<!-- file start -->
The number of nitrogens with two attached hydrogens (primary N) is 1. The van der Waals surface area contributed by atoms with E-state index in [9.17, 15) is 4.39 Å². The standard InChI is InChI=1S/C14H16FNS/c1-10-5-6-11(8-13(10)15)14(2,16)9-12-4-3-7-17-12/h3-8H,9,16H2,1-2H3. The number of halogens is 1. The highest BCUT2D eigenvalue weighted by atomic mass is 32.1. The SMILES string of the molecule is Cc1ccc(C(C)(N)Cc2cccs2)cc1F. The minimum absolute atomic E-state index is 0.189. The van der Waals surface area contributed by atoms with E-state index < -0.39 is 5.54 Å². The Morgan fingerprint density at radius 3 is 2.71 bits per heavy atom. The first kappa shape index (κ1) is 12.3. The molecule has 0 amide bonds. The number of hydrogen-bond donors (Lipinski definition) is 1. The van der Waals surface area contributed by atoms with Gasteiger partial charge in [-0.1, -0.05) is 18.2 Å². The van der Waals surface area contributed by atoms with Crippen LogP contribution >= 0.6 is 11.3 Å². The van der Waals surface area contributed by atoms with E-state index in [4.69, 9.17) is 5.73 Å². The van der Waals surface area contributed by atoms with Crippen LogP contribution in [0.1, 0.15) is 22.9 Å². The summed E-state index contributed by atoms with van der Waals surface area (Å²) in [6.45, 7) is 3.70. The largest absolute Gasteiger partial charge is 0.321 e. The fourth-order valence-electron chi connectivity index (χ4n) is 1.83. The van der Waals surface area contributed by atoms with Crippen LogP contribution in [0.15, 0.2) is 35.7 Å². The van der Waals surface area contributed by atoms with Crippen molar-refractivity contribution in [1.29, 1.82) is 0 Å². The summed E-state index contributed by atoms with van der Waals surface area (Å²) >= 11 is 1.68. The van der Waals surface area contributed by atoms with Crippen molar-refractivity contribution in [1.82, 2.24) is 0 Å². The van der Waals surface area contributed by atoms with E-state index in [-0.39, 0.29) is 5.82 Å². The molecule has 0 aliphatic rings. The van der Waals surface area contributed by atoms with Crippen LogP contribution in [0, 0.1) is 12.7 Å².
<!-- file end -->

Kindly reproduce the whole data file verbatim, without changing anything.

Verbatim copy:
The number of nitrogens with two attached hydrogens (primary N) is 1. The van der Waals surface area contributed by atoms with E-state index in [9.17, 15) is 4.39 Å². The standard InChI is InChI=1S/C14H16FNS/c1-10-5-6-11(8-13(10)15)14(2,16)9-12-4-3-7-17-12/h3-8H,9,16H2,1-2H3. The number of halogens is 1. The highest BCUT2D eigenvalue weighted by atomic mass is 32.1. The SMILES string of the molecule is Cc1ccc(C(C)(N)Cc2cccs2)cc1F. The minimum absolute atomic E-state index is 0.189. The van der Waals surface area contributed by atoms with E-state index < -0.39 is 5.54 Å². The Morgan fingerprint density at radius 3 is 2.71 bits per heavy atom. The first kappa shape index (κ1) is 12.3. The molecule has 0 amide bonds. The number of hydrogen-bond donors (Lipinski definition) is 1. The van der Waals surface area contributed by atoms with Gasteiger partial charge in [-0.1, -0.05) is 18.2 Å². The van der Waals surface area contributed by atoms with Crippen LogP contribution >= 0.6 is 11.3 Å². The van der Waals surface area contributed by atoms with E-state index in [4.69, 9.17) is 5.73 Å². The van der Waals surface area contributed by atoms with Crippen LogP contribution in [0.1, 0.15) is 22.9 Å². The summed E-state index contributed by atoms with van der Waals surface area (Å²) in [6.45, 7) is 3.70. The largest absolute Gasteiger partial charge is 0.321 e. The fourth-order valence-electron chi connectivity index (χ4n) is 1.83. The van der Waals surface area contributed by atoms with Crippen LogP contribution in [0.15, 0.2) is 35.7 Å². The van der Waals surface area contributed by atoms with Crippen molar-refractivity contribution in [1.29, 1.82) is 0 Å². The summed E-state index contributed by atoms with van der Waals surface area (Å²) >= 11 is 1.68. The van der Waals surface area contributed by atoms with Crippen molar-refractivity contribution in [1.82, 2.24) is 0 Å². The van der Waals surface area contributed by atoms with E-state index in [-0.39, 0.29) is 5.82 Å². The molecule has 0 aliphatic rings. The van der Waals surface area contributed by atoms with Crippen LogP contribution in [0, 0.1) is 12.7 Å².